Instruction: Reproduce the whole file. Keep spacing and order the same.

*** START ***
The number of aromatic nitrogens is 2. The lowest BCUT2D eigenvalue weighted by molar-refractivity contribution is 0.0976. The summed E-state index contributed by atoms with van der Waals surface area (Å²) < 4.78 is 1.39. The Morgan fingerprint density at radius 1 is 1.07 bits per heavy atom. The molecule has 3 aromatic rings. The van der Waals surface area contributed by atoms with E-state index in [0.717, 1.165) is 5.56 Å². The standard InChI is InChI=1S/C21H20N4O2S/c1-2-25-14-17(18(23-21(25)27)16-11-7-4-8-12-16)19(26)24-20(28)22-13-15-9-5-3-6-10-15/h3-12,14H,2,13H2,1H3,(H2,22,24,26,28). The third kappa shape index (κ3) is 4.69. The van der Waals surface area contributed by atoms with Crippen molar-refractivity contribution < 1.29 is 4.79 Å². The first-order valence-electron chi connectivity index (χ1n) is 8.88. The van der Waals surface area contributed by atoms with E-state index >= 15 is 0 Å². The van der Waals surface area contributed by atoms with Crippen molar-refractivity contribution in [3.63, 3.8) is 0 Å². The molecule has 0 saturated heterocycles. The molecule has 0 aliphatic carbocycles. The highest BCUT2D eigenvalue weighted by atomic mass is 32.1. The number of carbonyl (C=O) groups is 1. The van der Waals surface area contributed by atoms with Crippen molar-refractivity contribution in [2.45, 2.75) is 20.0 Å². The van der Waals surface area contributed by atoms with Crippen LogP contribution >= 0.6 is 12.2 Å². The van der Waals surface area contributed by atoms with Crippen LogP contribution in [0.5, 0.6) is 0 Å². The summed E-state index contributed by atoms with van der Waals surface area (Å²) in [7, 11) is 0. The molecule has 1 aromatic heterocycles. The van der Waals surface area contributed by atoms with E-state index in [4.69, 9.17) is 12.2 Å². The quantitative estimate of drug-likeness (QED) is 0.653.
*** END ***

The number of aromatic nitrogens is 2. The lowest BCUT2D eigenvalue weighted by molar-refractivity contribution is 0.0976. The summed E-state index contributed by atoms with van der Waals surface area (Å²) < 4.78 is 1.39. The Morgan fingerprint density at radius 1 is 1.07 bits per heavy atom. The molecule has 3 aromatic rings. The van der Waals surface area contributed by atoms with E-state index in [0.717, 1.165) is 5.56 Å². The standard InChI is InChI=1S/C21H20N4O2S/c1-2-25-14-17(18(23-21(25)27)16-11-7-4-8-12-16)19(26)24-20(28)22-13-15-9-5-3-6-10-15/h3-12,14H,2,13H2,1H3,(H2,22,24,26,28). The third kappa shape index (κ3) is 4.69. The van der Waals surface area contributed by atoms with Crippen molar-refractivity contribution < 1.29 is 4.79 Å². The first-order valence-electron chi connectivity index (χ1n) is 8.88. The van der Waals surface area contributed by atoms with E-state index >= 15 is 0 Å². The van der Waals surface area contributed by atoms with Crippen molar-refractivity contribution in [3.63, 3.8) is 0 Å². The molecule has 0 saturated heterocycles. The molecule has 0 aliphatic carbocycles. The highest BCUT2D eigenvalue weighted by atomic mass is 32.1. The number of carbonyl (C=O) groups is 1. The van der Waals surface area contributed by atoms with Crippen molar-refractivity contribution in [2.45, 2.75) is 20.0 Å². The van der Waals surface area contributed by atoms with Crippen LogP contribution >= 0.6 is 12.2 Å². The van der Waals surface area contributed by atoms with Crippen LogP contribution in [0.5, 0.6) is 0 Å². The summed E-state index contributed by atoms with van der Waals surface area (Å²) in [7, 11) is 0. The molecule has 1 aromatic heterocycles. The van der Waals surface area contributed by atoms with E-state index in [4.69, 9.17) is 12.2 Å². The quantitative estimate of drug-likeness (QED) is 0.653.